“HG-PIN alone should not be an indication for further biopsies” in the PSA era

A podium presentation by Kingman et al. at the upcoming annual meeting of the American Urological Association (AUA) may be among the most significant to be presented at the meeting. It seriously challenges the long-held belief about the need to routinely re-biopsy men initially diagnosed with high-grade prostatic intraepithelial neoplasia (HG-PIN).

According to Kingman and his colleagues (see abstract no. 1242 in the abstracts of the AUA meeting), prostate cancer has, historically, been reported on re-biopsy in 21 to 48 percent of patients initially diagnosed with HG-PIN alone on an earlier prostate biopsy. Kingman et al. set out to determine the incidence of HG-PIN and the correlation of a diagnosis of HG-PIN to a later diagnosis of prostate cancer in a large, contemporary patient population. To do this, the authors conducted a retrospective review of their pathology database to identify all patients diagnosed with isolated HG-PIN between 2001 and 2011. These patients were then evaluated with regard to subsequent outcome, specifically identifying those with subsequent biopsies and the diagnosis of prostate cancer.

Here are the study findings:

  • 6,101 prostate biopsies were performed and identified 614 discrete individuals with isolated HG-PIN who had no previous abnormal prostate biopsies.
  • The average (median) PSA of patients at the time of diagnosis of isolated HG-PIN was 5.5 ng/ml.
  • Average (median) follow-up was 38.6 months.
  • 393/614 patients (64 percent) had at least one subsequent biopsy.
  • Prostate cancer was found in 140/614 patients (22.8 percent) in total, which equates to 140/393 patients (35.6 percent) who had a subsequent biopsy.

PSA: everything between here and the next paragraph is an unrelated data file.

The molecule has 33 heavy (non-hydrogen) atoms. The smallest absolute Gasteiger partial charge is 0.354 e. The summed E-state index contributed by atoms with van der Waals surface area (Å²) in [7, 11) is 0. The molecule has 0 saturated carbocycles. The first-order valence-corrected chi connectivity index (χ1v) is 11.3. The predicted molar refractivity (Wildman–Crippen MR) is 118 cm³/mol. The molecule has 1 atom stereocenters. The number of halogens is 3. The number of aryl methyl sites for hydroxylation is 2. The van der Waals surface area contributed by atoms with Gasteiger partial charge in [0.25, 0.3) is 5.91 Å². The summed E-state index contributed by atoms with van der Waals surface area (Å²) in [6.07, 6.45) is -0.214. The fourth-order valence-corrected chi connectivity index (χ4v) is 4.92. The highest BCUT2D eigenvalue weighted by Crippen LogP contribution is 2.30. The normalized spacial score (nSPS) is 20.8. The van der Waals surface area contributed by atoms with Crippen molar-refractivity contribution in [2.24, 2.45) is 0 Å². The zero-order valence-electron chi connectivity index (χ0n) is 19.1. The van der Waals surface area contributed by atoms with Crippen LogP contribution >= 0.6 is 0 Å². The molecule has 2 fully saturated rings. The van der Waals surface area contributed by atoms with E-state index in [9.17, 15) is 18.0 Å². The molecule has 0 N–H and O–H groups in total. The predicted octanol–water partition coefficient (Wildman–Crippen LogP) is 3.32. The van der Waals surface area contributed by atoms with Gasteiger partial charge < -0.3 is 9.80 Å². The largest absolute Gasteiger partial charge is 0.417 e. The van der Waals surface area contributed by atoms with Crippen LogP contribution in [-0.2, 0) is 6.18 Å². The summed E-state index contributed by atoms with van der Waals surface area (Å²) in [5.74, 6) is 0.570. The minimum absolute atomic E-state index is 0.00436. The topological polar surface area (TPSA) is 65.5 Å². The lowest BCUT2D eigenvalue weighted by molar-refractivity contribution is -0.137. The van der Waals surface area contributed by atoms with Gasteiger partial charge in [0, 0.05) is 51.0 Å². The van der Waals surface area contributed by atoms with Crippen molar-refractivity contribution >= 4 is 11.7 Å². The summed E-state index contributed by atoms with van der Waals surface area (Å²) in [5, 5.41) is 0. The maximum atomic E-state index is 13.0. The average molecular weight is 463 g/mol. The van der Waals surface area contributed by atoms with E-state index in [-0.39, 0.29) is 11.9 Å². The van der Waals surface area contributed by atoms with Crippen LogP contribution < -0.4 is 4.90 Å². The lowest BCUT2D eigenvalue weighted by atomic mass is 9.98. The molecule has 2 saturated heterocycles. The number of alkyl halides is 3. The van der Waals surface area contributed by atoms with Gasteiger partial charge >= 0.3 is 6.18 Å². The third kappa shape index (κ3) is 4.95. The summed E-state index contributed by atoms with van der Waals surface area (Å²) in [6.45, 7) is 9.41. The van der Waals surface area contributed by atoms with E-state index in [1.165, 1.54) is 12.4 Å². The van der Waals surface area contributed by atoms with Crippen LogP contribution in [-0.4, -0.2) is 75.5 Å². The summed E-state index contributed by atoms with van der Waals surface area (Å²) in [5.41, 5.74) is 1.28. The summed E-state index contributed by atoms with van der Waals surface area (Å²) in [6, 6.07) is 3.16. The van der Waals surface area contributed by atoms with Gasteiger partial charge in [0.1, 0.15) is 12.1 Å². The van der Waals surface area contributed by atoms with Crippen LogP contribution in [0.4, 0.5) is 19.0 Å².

• The average (median) PSA levels of the 393 patients who had a re-biopsy were
    • 8.05 ng/ml among the patients who were positive for cancer at re-biopsy
    • 6.4 ng/ml among the patients who did not demonstrate progression to prostate cancer
    • This difference was statistically significant (p = 0.016).
  • Among the 140 patients found to have prostate cancer at a subsequent biopsy,
    • 115/140 patients (82 percent) had a primary Gleason grade of ≤ 3.
    • 22/140 patients (16 percent) had a primary Gleason grade of 4.
    • 3/140 patients (2 percent) had a primary Gleason grade of 5.
    • 86/140 patients (61 percent) had a Gleason score of ≤ 6.
    • 46/140 patients (33 percent0 had a Gleason score of 7
    • 8/140 patients (6 percent) had a Gleason score of ≥ 8.
  • Average (mean) PSA levels among the 140 patients at time of diagnosis with cancer were
    • 10.3 ng/ml among patients with primary Gleason grades of 4 or 5
    • 7.6 ng/ml among patients with primary Gleason grades of 3 cancer.
    • This  difference was not statistically significant.
  • There was no statistical difference between the patients who did or did not go on to develop cancer based on whether they had bilateral or unilateral HG-PIN on the initial identifying biopsy.

Kinman et al. conclude that, in one of the largest cohorts of HG-PIN patients reported to date,

  • The subsequent incidence of cancer incidence was similar to that reported with initial PSA-driven biopsies.
  • The extent of HG-PIN (unilateral versus bilateral) did not appear to correlate with a greater risk of developing prostate cancer.

Based on this information, they argue that, consequently:

  • HG-PIN does not have a higher predictive value for subsequent cancer than PSA alone.
  •  The previous diagnosis of HG-PIN did not predict for higher-grade cancer.

This leads us to the not unreasonable conclusion that the decision to re-biopsy men with an initial finding of HG-PIN should not be routine at all, but should be premised solely on a continuing rise ion the patient’s PSA level.

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